• Refer only to the style drawings. Hide the pattern envelope's photos; they'll influence you subconsciously.
• Evaluate the swatch's opacity. Hold it up to the light. A swatch that looks dense, even though it feels soft, is likely to have body.
• Scrunch some fabric on the bolt with your fist, leaving about 6 in. hanging below. Observe the folds: If the fabric splays out, it has stiffness and body. Closer folds indicate a drapey fabric. Again, a soft fabric can surprise you and have plenty of substance.
• Fold the fabric to imitate a seam, then finger-press the fold to preview how crisp or soft your seams will be. Make a fold in the fabric again. If it wants to spring back open, you'll know it has body.
• Print and highly textured fabrics affect style lines, often obscuring them. If you want style lines to stand out on a busy fabric, you can insert piping or cording into the seams to accentuate them. Or make a two-toned garment, and alternate the fabrics where you want the seams to show.
• If you fall in love with fabric that lacks enough body for your pattern, consider underlining, allover-fusing, or a stiffer fabric as lining, to subtly support the outer fabric.
The intricate nuances of fabric are understood best by sewing many garments. I'll bet there isn't a sewer in the world who hasn't made a disappointing garment by using the wrong fabric--and learned from the experience. It all begins at the fabric store, so dive in with confidence and enjoy all those yummy fabrics.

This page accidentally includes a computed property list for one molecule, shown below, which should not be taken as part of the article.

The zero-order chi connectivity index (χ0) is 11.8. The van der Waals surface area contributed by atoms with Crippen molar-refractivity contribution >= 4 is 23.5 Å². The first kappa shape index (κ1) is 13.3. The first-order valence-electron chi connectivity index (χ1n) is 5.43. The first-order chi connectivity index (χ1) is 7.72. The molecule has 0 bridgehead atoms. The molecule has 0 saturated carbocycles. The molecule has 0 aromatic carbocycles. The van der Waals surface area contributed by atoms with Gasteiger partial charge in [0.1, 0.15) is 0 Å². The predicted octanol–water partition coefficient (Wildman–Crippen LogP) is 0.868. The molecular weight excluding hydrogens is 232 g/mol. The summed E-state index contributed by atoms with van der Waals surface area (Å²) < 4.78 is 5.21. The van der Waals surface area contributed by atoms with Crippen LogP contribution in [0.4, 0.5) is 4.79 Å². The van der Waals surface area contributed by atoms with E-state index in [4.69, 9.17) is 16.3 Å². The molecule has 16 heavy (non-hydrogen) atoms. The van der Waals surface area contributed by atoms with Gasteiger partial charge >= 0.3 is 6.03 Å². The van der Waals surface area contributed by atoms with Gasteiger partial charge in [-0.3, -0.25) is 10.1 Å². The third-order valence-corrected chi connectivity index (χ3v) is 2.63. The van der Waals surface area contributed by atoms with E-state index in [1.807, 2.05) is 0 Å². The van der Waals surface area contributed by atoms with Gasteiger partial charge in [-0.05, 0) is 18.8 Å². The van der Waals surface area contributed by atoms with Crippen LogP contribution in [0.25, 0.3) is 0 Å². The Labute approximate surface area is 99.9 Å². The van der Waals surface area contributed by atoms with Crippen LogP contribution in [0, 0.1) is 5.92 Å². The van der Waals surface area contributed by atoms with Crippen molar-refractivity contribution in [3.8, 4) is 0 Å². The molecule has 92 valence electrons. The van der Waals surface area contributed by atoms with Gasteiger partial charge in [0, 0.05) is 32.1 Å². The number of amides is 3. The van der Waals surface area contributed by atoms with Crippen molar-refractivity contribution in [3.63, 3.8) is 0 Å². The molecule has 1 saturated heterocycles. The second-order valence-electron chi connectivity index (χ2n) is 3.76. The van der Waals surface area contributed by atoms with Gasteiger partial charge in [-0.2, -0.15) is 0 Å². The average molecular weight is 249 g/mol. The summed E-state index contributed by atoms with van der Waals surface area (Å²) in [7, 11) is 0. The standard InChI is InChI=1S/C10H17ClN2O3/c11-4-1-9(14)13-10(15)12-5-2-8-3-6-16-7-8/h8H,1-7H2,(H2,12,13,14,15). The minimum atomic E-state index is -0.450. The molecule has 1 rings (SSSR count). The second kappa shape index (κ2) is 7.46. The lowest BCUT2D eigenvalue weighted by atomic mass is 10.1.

|Use the garment's style lines shown on the pattern envelope's back to guide fabric selection. These swatches create a soft contrast to the tailored look of the selected jacket pattern (Vogue 2162). A swatch's linear elements can change direction within the garment's shaped panels. Solid swatches invite topstitching to accent the jacket's seam-lines, and the multi-colored swatches suggest partnerships with other fabrics.|
|The winner, selected from the swatch competition, is a light-as-air silk/wool blend. It's underlined with silk organza, and piping inserted into several seams emphasizes the style lines of this designer jacket. The fabric's subtle plaid lends itself to cutting sections on the bias, and silk crepe de chine makes the ultimate lining fabric.|
Sarah Veblen is a member of the Association of Sewing and Design Professionals and designs custom garments in Sparks, Maryland.
Photos: Sloan Howard; illustrations: Karen Meyer